Whoever said that northern Flanders is a beautiful place has never been here in late November. If the past week is any indication of what we have to look forward to, weather wise, then this will be a dismal place to spend a winter. In spite of the constant rain, I was able to fly a number of missions so the week wasn't a total loss. It is my ambition, quest if you will, to build a working set of tactics that will enable our pilots to successfully engage the enemy's machines whenever they might chance upon them. I believe that I have achieved that in regards to the Aviatik, so this week I've turned my attention to the Fokker monoplane. It is my intention to seek out this aeroplane and engage it to learn it's strengths and weaknesses. This week I had the good fortune to successfully engage four of the Fokker monoplanes, and even though the pencil pushers back at Wing saw fit to only confirm one of them, I still learned a great deal. So far, it appears that our Nieuports have the advantage in speed, climbing ability, maneuverability, and robustness. In all four engagements, I was never at a disadvantage unless the enemy dove. In diving, the monoplane does have the advantage because it doesn't have the tendency to shed a wing, but even then, if the Nieuport pilot is attentive then he can turn that disadvantage into his advantage. In regards to robustness, it is becoming more apparent to me that the Fokker is very sensitive to any damage to it's tail planes. In fact, in two of my engagements I'm sure that I didn't hit the enemies tail planes with more than a half a dozen bullets and yet the enemy lost control and crashed. I will continue my research for a few more engagements and then I'll present my findings to the rest of the squadron.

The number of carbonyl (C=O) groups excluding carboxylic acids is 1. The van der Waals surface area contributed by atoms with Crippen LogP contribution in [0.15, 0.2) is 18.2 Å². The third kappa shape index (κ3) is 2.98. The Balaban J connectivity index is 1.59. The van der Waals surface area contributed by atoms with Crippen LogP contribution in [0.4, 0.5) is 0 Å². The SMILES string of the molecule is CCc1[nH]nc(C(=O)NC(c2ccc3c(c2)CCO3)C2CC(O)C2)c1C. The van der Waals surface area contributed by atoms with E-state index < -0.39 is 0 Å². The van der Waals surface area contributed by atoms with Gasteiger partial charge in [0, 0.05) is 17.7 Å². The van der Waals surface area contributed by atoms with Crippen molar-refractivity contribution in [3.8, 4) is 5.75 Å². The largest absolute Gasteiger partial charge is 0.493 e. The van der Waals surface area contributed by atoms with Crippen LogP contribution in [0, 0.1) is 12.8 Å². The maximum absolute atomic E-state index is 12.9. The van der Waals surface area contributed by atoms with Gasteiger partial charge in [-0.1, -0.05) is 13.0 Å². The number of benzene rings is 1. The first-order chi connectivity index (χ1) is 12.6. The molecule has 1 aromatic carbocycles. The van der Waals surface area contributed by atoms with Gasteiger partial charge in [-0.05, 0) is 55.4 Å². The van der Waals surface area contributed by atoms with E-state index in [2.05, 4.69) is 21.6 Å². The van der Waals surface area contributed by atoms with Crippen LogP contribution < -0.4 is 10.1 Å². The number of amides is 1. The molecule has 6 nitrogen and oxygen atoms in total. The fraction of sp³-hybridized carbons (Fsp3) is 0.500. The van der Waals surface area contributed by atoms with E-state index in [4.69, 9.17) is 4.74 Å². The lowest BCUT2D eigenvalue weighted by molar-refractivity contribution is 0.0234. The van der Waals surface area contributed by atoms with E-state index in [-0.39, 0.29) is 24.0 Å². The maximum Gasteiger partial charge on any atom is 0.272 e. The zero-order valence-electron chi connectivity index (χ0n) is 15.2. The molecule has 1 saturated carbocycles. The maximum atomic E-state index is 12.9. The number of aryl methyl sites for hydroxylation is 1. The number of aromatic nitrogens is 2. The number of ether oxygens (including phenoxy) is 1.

Member and provider of banjo music for the Illustrious BOC